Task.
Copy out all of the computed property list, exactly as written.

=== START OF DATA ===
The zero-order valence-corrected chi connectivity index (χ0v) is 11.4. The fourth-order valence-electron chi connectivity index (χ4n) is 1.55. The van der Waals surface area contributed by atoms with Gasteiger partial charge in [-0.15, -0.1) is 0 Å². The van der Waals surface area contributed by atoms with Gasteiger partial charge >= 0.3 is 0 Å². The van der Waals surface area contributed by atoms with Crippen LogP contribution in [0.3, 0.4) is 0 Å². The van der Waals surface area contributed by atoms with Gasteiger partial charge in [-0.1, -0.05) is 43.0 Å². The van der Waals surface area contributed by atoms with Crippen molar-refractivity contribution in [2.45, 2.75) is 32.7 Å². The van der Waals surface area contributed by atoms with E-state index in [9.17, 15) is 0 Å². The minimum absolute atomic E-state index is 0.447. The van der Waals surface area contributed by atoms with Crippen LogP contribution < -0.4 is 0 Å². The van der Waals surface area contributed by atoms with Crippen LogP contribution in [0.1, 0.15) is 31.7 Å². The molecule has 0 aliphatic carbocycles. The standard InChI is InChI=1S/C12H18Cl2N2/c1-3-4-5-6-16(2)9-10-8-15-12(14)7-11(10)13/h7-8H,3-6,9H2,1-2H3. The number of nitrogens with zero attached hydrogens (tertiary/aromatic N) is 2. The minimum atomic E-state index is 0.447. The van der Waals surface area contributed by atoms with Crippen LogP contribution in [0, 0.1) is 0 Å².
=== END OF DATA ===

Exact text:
The zero-order valence-corrected chi connectivity index (χ0v) is 11.4. The fourth-order valence-electron chi connectivity index (χ4n) is 1.55. The van der Waals surface area contributed by atoms with Gasteiger partial charge in [-0.15, -0.1) is 0 Å². The van der Waals surface area contributed by atoms with Gasteiger partial charge >= 0.3 is 0 Å². The van der Waals surface area contributed by atoms with Crippen LogP contribution in [0.3, 0.4) is 0 Å². The van der Waals surface area contributed by atoms with Gasteiger partial charge in [-0.1, -0.05) is 43.0 Å². The van der Waals surface area contributed by atoms with Crippen molar-refractivity contribution in [2.45, 2.75) is 32.7 Å². The van der Waals surface area contributed by atoms with E-state index in [9.17, 15) is 0 Å². The minimum absolute atomic E-state index is 0.447. The van der Waals surface area contributed by atoms with Crippen LogP contribution < -0.4 is 0 Å². The van der Waals surface area contributed by atoms with Crippen LogP contribution in [0.1, 0.15) is 31.7 Å². The molecule has 0 aliphatic carbocycles. The standard InChI is InChI=1S/C12H18Cl2N2/c1-3-4-5-6-16(2)9-10-8-15-12(14)7-11(10)13/h7-8H,3-6,9H2,1-2H3. The number of nitrogens with zero attached hydrogens (tertiary/aromatic N) is 2. The minimum atomic E-state index is 0.447. The van der Waals surface area contributed by atoms with Crippen LogP contribution in [0, 0.1) is 0 Å².